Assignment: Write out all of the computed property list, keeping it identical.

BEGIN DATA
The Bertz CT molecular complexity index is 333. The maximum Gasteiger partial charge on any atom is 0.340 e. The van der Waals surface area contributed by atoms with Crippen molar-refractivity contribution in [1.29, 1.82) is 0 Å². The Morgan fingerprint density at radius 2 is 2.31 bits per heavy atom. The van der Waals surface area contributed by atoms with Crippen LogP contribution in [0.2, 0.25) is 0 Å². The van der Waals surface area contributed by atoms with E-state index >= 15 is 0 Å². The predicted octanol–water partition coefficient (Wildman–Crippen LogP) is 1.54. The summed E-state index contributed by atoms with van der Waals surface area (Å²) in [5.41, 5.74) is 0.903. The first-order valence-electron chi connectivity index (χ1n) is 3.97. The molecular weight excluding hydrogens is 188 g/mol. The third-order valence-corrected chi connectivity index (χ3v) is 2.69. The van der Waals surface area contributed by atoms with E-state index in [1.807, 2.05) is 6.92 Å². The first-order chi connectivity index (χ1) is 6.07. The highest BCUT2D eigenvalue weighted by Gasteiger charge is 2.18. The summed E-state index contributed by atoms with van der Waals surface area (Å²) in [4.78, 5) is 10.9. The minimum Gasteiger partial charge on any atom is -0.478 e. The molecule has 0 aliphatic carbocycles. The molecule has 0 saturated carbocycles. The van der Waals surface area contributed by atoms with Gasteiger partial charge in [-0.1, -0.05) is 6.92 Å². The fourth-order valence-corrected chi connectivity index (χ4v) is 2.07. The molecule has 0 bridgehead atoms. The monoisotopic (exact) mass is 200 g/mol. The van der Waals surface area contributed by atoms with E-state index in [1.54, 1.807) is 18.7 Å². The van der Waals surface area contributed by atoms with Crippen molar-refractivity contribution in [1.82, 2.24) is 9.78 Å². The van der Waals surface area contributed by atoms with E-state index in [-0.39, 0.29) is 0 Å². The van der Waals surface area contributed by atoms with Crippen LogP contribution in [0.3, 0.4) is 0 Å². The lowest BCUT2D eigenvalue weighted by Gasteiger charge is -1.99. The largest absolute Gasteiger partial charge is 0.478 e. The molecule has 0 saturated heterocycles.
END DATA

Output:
The Bertz CT molecular complexity index is 333. The maximum Gasteiger partial charge on any atom is 0.340 e. The van der Waals surface area contributed by atoms with Crippen molar-refractivity contribution in [1.29, 1.82) is 0 Å². The Morgan fingerprint density at radius 2 is 2.31 bits per heavy atom. The van der Waals surface area contributed by atoms with Crippen LogP contribution in [0.2, 0.25) is 0 Å². The van der Waals surface area contributed by atoms with E-state index >= 15 is 0 Å². The predicted octanol–water partition coefficient (Wildman–Crippen LogP) is 1.54. The summed E-state index contributed by atoms with van der Waals surface area (Å²) in [5.41, 5.74) is 0.903. The first-order valence-electron chi connectivity index (χ1n) is 3.97. The molecular weight excluding hydrogens is 188 g/mol. The third-order valence-corrected chi connectivity index (χ3v) is 2.69. The van der Waals surface area contributed by atoms with E-state index in [1.807, 2.05) is 6.92 Å². The first-order chi connectivity index (χ1) is 6.07. The highest BCUT2D eigenvalue weighted by Gasteiger charge is 2.18. The summed E-state index contributed by atoms with van der Waals surface area (Å²) in [4.78, 5) is 10.9. The minimum Gasteiger partial charge on any atom is -0.478 e. The molecule has 0 aliphatic carbocycles. The molecule has 0 saturated carbocycles. The van der Waals surface area contributed by atoms with Gasteiger partial charge in [-0.1, -0.05) is 6.92 Å². The fourth-order valence-corrected chi connectivity index (χ4v) is 2.07. The molecule has 0 bridgehead atoms. The monoisotopic (exact) mass is 200 g/mol. The van der Waals surface area contributed by atoms with E-state index in [1.54, 1.807) is 18.7 Å². The van der Waals surface area contributed by atoms with Crippen molar-refractivity contribution in [1.82, 2.24) is 9.78 Å². The van der Waals surface area contributed by atoms with E-state index in [-0.39, 0.29) is 0 Å². The van der Waals surface area contributed by atoms with Crippen LogP contribution in [0.3, 0.4) is 0 Å². The lowest BCUT2D eigenvalue weighted by Gasteiger charge is -1.99. The largest absolute Gasteiger partial charge is 0.478 e. The molecule has 0 saturated heterocycles.